Money for nothing and your kids for free?

Many moons ago I became aware of equity release products where a company would essentially buy your house for a well below market price but allow you to remain living there for the rest of your days for free whilst having a substantial bank balance to do with what you want. Assuming you were asset rich but cash poor, this was ‘jam today, sorry kids no jam tomorrow’!!

Things have moved on and as I have been looking at Inheritance Tax Planning looked into Lifetime Mortgages which release capital, accrue interest at a low rate, retain flexibility – make no payments or pay off to suit yourself as well as having what could be a tax free lump sum to spend or pass to the kids before you die and watch the smile on their little faces beam – This can be given them without them having to pay tax too under UK tax rules.

The 7 year rule

If there’s Inheritance Tax to pay, it’s charged at 40% on gifts given in the 3 years before you die.

Gifts made 3 to 7 years before your death are taxed on a sliding scale known as ‘taper relief’.

Years between gift and death Tax paid
less than 3 40%
3 to 4 32%
4 to 5 24%
5 to 6 16%
6 to 7 8%
7 or more 0%

When my wife and I looked into this recently with David Forsdyke from Knight Frank Finance we decided this wasn’t for us just yet but may be for the future. There was NO hard sell and we were very pleased with the meeting, so much so I would like to share some of the details with you. (Just to be sure this is my true and honest recommendation from personal experience and I don’t receive ANY benefit from passing this on – just a warm glow from knowing this might help one or two of you out there!!)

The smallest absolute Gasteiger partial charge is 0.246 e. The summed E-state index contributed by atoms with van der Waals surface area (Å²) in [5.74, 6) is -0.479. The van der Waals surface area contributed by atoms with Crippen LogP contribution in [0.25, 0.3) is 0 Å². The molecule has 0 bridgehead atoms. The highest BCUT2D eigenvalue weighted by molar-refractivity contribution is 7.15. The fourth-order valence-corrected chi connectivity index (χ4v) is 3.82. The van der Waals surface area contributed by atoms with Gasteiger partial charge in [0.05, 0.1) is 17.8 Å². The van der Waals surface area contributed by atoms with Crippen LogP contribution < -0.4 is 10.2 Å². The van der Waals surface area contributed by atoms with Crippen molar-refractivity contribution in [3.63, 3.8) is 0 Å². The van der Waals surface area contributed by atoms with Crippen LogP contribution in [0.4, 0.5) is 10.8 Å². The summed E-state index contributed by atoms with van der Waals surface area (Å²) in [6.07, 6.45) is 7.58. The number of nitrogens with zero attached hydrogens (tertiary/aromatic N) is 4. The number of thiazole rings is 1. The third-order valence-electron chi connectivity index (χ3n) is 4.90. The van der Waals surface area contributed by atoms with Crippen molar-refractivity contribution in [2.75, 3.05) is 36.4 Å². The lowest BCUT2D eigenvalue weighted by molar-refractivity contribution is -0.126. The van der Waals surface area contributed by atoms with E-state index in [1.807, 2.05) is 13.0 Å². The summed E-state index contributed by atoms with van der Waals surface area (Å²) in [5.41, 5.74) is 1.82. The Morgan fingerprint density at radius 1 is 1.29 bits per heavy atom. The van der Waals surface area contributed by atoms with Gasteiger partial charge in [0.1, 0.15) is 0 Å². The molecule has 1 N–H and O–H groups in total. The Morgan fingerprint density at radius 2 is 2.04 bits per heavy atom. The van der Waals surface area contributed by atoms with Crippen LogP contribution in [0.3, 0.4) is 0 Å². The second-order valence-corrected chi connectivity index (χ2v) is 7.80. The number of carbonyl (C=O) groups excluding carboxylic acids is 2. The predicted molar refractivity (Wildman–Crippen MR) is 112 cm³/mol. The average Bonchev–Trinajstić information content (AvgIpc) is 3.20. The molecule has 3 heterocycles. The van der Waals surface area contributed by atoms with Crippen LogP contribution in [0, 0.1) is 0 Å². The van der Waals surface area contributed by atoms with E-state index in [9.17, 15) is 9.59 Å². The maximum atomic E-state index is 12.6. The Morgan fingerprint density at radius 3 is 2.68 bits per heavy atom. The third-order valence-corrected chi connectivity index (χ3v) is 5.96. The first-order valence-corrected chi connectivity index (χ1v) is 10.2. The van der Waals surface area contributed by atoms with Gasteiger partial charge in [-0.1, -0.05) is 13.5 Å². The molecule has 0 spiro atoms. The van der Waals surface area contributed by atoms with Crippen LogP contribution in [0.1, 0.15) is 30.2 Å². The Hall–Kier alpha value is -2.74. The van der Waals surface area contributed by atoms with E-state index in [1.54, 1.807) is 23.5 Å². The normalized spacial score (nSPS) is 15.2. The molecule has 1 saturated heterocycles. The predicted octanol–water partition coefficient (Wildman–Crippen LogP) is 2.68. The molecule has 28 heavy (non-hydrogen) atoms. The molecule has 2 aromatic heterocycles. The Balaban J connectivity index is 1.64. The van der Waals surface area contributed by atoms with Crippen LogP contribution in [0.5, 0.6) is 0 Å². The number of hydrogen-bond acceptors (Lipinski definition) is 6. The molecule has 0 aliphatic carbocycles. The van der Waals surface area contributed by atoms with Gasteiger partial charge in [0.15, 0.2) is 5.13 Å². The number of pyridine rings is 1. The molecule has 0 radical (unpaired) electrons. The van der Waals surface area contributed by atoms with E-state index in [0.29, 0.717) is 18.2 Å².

Home finance options for older homeowners are better than ever before

David Forsdyke, Later Life Finance expert with Knight Frank Finance, describes the increasing choice of good value products available for older homeowners, and why professional advice is now more important than ever.

I’ve been involved in the mortgage market since 1994. In 2005 I decided to take an additional qualification in Lifetime Mortgages as I could see a growing need for advice to homeowners over 55. Options for older borrowers were very limited back then, and interest rates were high (Lifetime Mortgages were around 7%).

Roll the clock forward 15 years to today and, I’m pleased to say, we have a very different picture! Older homeowners have more choice than ever before when it comes to borrowing or refinancing options. In addition, interest rates for Lifetime Mortgages have dropped dramatically, with lenders offering the lowest rate we’ve ever seen, starting at 2.22%*. Lifetime Mortgages are fixed for life, so for many this could be the ideal time to lock into a long term cheap rate.